There are many types of wires used for electrical distribution, but most wires are constructed with copper or aluminum. Exposed wires should be taken seriously. Until you are certain the wire is not live, you should treat the wire as if current is running through it.
Grounding wires do not have electric current running through them most of the time, and commonly have exposed wires and connections. A ground wire takes excess electric current away from electrical circuits when there is a surge or electrical issue detected. The grounding wire takes the electricity to the ground through a grounding rod or pipe where it can safely be neutralized. On modern electrical outlets, the third and circular plug is the grounding wire connection for electrical devices that may need to divert electricity from causing electrocution.
Grounding wires, especially those running through grounding rods on the exterior of your home, are exposed. The grounding wires are safe to touch unless there is an electrical surge that causes electricity to flow through the grounding wire.
Electrical wires can be tested using a voltage tester. Voltage tests can be purchased at your local hardware store and come in a variety of types and accuracy. Cheaper voltage testers will simply tell you if there is electric current nearby the electrical wire, and more expensive volt meters will show you how much electric current there is and the voltage of the exposed wires.
Noncontact voltmeters detect electric current without an electrical connection through identifying an electric field. These kinds of voltmeters are a great purchase for your home making it easy to determine if an electrical connection is safe to touch.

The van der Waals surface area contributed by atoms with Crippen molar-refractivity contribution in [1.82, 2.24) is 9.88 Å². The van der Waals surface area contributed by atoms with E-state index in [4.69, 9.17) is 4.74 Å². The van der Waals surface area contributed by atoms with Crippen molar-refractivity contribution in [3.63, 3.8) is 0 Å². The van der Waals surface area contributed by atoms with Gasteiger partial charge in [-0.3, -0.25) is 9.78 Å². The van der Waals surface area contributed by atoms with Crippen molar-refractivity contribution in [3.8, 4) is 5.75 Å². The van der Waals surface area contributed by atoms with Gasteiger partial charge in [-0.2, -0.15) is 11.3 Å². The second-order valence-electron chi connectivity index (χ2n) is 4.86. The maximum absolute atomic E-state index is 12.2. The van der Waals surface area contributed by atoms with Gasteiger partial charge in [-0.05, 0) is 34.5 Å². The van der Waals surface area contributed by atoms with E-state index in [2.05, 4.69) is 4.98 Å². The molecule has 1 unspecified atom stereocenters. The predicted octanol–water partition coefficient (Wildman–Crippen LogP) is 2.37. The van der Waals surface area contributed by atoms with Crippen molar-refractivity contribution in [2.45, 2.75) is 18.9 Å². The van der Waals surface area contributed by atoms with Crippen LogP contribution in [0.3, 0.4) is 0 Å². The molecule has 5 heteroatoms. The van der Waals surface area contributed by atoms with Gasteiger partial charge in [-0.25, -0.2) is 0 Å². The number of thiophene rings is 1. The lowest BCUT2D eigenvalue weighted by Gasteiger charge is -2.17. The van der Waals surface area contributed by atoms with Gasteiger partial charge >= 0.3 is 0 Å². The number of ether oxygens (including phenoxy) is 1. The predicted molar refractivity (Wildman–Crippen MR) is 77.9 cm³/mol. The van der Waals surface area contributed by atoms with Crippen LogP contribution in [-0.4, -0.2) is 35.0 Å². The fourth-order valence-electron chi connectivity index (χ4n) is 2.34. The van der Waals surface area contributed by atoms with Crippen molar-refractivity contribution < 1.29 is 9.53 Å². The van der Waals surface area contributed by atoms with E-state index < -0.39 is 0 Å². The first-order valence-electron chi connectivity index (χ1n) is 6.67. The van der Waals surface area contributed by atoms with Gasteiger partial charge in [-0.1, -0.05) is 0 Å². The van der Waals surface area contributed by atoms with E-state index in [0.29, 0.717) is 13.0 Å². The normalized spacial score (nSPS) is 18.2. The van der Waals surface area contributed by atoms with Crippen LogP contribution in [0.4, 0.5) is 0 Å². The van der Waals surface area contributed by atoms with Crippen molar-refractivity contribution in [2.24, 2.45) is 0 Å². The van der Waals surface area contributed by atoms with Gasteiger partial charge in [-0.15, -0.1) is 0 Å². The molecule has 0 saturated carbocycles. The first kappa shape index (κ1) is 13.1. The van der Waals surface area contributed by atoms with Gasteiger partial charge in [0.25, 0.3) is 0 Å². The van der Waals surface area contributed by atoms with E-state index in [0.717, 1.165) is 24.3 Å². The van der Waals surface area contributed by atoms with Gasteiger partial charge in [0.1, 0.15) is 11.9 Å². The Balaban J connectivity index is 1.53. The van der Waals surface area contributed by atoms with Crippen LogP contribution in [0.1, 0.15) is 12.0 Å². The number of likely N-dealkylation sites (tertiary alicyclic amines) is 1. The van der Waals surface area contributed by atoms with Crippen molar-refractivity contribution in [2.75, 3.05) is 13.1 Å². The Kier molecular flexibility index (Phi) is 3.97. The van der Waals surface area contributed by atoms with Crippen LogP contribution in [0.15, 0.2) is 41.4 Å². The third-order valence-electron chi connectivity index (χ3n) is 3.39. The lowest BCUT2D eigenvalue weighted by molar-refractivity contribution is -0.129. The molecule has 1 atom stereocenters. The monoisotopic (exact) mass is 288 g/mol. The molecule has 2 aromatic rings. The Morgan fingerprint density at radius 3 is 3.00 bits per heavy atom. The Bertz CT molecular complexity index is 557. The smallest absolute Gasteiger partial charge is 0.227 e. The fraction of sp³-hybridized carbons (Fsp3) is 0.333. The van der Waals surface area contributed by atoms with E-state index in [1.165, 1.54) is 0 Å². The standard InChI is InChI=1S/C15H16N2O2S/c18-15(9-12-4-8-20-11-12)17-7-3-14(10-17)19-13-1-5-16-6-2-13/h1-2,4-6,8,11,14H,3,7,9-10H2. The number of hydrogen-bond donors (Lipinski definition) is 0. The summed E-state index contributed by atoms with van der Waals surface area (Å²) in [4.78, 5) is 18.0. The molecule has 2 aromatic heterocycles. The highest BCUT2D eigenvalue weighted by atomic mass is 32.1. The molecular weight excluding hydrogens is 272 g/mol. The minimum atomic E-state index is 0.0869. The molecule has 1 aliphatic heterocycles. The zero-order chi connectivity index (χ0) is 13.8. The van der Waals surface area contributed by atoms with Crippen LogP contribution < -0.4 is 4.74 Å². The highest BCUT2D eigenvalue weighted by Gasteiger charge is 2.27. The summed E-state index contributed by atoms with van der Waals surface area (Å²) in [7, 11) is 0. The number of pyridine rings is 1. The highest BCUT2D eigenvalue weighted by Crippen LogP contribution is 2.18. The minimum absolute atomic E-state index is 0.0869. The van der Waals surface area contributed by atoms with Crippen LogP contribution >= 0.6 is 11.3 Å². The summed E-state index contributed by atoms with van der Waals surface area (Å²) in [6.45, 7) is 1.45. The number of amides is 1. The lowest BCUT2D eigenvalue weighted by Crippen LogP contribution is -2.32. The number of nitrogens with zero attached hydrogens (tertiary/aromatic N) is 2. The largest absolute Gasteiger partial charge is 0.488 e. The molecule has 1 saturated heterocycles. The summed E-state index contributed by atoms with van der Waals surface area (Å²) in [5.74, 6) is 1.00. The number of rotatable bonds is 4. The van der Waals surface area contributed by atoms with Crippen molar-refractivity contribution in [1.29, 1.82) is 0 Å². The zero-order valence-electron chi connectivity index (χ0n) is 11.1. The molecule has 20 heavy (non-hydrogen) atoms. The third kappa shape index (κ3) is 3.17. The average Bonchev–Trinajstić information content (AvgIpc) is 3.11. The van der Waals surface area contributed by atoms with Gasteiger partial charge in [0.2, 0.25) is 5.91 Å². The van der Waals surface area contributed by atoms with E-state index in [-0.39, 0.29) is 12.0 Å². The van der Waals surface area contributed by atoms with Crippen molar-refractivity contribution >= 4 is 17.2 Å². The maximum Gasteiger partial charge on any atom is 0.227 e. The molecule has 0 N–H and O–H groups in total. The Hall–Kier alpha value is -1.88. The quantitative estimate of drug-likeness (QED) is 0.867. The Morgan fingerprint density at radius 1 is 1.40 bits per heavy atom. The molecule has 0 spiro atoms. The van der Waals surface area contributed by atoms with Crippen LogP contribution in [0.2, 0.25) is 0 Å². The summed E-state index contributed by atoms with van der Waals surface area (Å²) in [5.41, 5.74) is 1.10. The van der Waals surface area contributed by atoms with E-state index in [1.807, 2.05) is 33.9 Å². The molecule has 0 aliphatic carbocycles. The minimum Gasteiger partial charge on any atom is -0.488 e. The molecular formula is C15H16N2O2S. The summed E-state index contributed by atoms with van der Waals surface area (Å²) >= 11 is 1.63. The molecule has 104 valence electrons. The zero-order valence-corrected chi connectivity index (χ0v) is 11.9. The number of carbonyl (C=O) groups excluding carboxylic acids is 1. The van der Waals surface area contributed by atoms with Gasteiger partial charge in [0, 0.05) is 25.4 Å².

Traditional voltmeters have two electrical wires that connect to the positive and negative wires or connections on an electrical loop. When the wires are connected accordingly, the electricity will go through the meter, allowing for an accurate reading of the electricity to be conducted.
Loose or exposed electrical wiring can be a very common problem caused by home improvement projects and normal wear and tear. Identifying a loose or exposed wire can be hard when they are hidden within your home. However, if you do see exposed wires in a wall or elsewhere in your home, it is important to stay safe and follow the steps for repairing the wire.
Find out which electrical circuit your exposed wire is on and turn off the connection. This will allow you to work safely without the hazard of electric shock. It is critically important when conducting any work on exposed electrical wiring to turn off the electrical circuit before you touch anything.
Isolating the exposed wire will give you a better idea of what may have caused the wire to become exposed. If it is a puncture in a wire’s insulation, you should look for possible nails or other hazards, and if it is a loose electrical connection, you should look for how the wire was pulled from the electrical fixture.
Electrical tape, typically black in color, should be used on exposed electrical wires because of its low conductivity and durability to wear and tear over time. For larger gashes and cuts in electrical wires, you may need to fully cut the wire and make an electrical connection using wire nuts. Electrical tape should not be used if the insulation between the positive and neutral wire is compromised.
Electrical connections in light sockets, switches, and outlets can become loose over time causing connectivity issues and potentially causing a fire hazard. Loose electrical connections should be properly connected and tightened to ensure that your wires do not come loose again. One of the major issues with aluminum wiring is it will flex and move over time, causing electrical connections to loosen.
The number one tip with electrical work is do not do something you are not sure of. If you are uncertain if you are doing the electrical work correctly, it is best to get the input and help of a professional electrician. The experienced and trained electricians at Allgood Electric offer repair and testing services that will make sure your home’s electrical wiring is up to date and safe. Contact Allgood Electric today.